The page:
Parents and teachers may be the first to notice signs of a pediatric anxiety disorder. It’s common for children to not want to talk about anxieties, as avoidance is a standard coping mechanism. Additionally, parents may classify their child’s behavior as a phase or something that will be outgrown.

Some anxiety disorders in children have a duration specification. A social phobia or specific phobia, for example, must occur for six months or more to be officially diagnosed as an anxiety disorder. Physicians agree that diagnosing anxiety disorders in children can be difficult, but questionnaires and guidelines have significantly improved within the last two decades.


Treatment for childhood anxiety disorders typically consists of cognitive behavior therapy (CBT) or pharmacotherapy (meaning using medications as treatment), with CBT being the preferred method and the first line or treatment.

Some children will respond best to a combination of both treatment options. Approximately two-thirds of children treated with CBT will become free of their anxiety diagnosis post-treatment.

Parents supporting children with anxiety can follow a few tips to help with managing their anxiety.

  • Recognize and praise small accomplishments
  • Pay attention to the child’s behavior, mood, and feelings
  • Don’t punish mistakes or lack of progress
  • Allow for extra time in transitions such as getting out of bed, leaving the house, or going to bed
  • Be flexible but provide a routine so the child feels more stable

Tips To Help Anxious Children Sleep

  • A nightlight may make anxious children feel more secure in their bedrooms at night. A nightlight not only serves as a safety measure for children who walk to the bathroom at night, it will help calm children who are afraid of the dark. Being afraid of the dark is common in all children and doesn’t necessarily indicate an anxiety disorder.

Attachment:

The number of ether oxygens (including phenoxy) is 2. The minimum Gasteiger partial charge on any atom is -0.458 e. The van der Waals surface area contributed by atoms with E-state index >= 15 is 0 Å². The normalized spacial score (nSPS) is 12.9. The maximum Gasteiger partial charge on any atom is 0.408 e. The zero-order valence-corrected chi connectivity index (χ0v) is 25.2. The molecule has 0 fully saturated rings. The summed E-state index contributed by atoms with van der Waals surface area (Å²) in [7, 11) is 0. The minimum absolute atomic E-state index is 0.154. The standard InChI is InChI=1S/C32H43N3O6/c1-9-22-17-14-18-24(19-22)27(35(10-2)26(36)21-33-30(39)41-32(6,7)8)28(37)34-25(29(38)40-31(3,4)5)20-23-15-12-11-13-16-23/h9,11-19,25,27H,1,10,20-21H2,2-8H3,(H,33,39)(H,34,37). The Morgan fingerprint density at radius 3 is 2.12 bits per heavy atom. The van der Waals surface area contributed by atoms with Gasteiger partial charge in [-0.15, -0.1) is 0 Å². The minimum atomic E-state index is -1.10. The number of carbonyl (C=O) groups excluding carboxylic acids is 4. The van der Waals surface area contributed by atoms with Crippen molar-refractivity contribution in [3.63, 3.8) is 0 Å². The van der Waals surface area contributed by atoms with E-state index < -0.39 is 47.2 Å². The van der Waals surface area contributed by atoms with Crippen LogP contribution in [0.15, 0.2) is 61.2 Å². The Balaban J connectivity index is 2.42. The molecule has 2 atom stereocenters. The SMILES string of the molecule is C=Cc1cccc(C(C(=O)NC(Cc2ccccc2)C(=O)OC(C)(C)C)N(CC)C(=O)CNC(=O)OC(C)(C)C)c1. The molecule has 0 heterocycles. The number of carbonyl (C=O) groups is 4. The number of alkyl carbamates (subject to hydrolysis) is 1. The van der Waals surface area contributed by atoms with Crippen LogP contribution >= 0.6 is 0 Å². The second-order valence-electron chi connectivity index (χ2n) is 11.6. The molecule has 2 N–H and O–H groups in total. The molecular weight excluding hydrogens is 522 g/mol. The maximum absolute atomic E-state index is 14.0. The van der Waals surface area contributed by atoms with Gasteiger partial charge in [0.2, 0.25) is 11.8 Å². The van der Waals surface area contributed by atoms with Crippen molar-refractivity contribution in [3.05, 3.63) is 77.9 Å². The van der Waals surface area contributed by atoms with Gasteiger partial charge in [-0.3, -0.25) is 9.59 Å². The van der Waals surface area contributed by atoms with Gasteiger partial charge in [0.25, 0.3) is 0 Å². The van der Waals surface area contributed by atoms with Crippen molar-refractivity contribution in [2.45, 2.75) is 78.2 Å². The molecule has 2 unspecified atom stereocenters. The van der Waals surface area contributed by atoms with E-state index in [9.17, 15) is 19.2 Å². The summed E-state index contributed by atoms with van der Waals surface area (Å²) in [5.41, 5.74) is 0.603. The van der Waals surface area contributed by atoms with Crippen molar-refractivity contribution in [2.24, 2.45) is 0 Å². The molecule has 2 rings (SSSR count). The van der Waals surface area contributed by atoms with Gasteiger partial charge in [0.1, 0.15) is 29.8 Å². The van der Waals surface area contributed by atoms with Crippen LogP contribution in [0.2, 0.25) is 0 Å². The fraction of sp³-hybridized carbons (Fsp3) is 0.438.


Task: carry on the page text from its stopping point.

• A weighted blanket can provide comfort and security, similar to swaddling an infant. The added weight may help children who have difficulty falling asleep because of anxiety to feel comfortable and safe in bed.
  • Maintaining a consistent bedtime routine will help children with anxiety have a schedule to follow and become comfortable with. Elements such as bathing, brushing teeth, and choosing pajamas will give children time to mentally prepare for bedtime.
  • Bedtime reading is a calm activity that may help anxious children focus on something other than their anxieties. This is also a good time for a child to bond with a caregiver and feel safe in their bedroom and bed, helping that secure feeling follow into bedtime.
  • Making a comfortable sleep environment for children with anxiety will help them feel safe and enjoy their bed. Fun activities like picking out sheets or a favorite blanket can associate a good memory with their bed, providing comfort when dealing with anxiety at bedtime.

Tips for Sleeping with Anxiety

People with anxiety disorders are in particular need of sleep. Getting good rest at night can help stabilize mood, improve cognitive functioning in areas of learning and memory, and promote the kind rational thinking we all need to put fears and concerns in context.

Here are five tips that can help you fall asleep in spite of anxiety:

  1. Practice healthy sleep hygiene:
    • Try to go to bed and wake up at the same time, regardless of your schedule.